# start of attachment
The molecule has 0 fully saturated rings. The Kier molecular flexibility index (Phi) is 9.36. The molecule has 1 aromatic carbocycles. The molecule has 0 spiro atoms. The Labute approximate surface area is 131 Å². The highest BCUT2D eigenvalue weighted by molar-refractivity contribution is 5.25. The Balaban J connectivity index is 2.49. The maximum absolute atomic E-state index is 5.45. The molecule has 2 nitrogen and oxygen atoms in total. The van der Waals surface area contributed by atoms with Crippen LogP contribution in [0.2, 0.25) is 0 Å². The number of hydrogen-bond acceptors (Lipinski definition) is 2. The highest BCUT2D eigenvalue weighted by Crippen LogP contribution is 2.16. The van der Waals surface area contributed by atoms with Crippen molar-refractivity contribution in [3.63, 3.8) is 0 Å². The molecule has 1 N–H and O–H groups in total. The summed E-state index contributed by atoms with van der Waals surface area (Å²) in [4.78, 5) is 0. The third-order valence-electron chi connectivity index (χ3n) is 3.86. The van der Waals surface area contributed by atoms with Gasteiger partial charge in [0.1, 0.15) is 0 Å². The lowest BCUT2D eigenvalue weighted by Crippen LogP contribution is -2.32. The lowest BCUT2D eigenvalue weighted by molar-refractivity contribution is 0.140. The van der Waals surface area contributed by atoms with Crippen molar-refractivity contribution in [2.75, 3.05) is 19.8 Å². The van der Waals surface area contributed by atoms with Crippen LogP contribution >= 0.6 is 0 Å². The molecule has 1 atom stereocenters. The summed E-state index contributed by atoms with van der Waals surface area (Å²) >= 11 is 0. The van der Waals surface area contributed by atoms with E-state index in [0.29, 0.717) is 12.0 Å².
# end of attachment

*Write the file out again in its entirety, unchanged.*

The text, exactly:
The molecule has 0 fully saturated rings. The Kier molecular flexibility index (Phi) is 9.36. The molecule has 1 aromatic carbocycles. The molecule has 0 spiro atoms. The Labute approximate surface area is 131 Å². The highest BCUT2D eigenvalue weighted by molar-refractivity contribution is 5.25. The Balaban J connectivity index is 2.49. The maximum absolute atomic E-state index is 5.45. The molecule has 2 nitrogen and oxygen atoms in total. The van der Waals surface area contributed by atoms with Crippen LogP contribution in [0.2, 0.25) is 0 Å². The number of hydrogen-bond acceptors (Lipinski definition) is 2. The highest BCUT2D eigenvalue weighted by Crippen LogP contribution is 2.16. The van der Waals surface area contributed by atoms with Crippen molar-refractivity contribution in [3.63, 3.8) is 0 Å². The molecule has 1 N–H and O–H groups in total. The summed E-state index contributed by atoms with van der Waals surface area (Å²) in [4.78, 5) is 0. The third-order valence-electron chi connectivity index (χ3n) is 3.86. The van der Waals surface area contributed by atoms with Gasteiger partial charge in [0.1, 0.15) is 0 Å². The lowest BCUT2D eigenvalue weighted by Crippen LogP contribution is -2.32. The lowest BCUT2D eigenvalue weighted by molar-refractivity contribution is 0.140. The van der Waals surface area contributed by atoms with Crippen molar-refractivity contribution in [2.75, 3.05) is 19.8 Å². The van der Waals surface area contributed by atoms with Crippen LogP contribution >= 0.6 is 0 Å². The molecule has 1 atom stereocenters. The summed E-state index contributed by atoms with van der Waals surface area (Å²) >= 11 is 0. The van der Waals surface area contributed by atoms with E-state index in [0.29, 0.717) is 12.0 Å².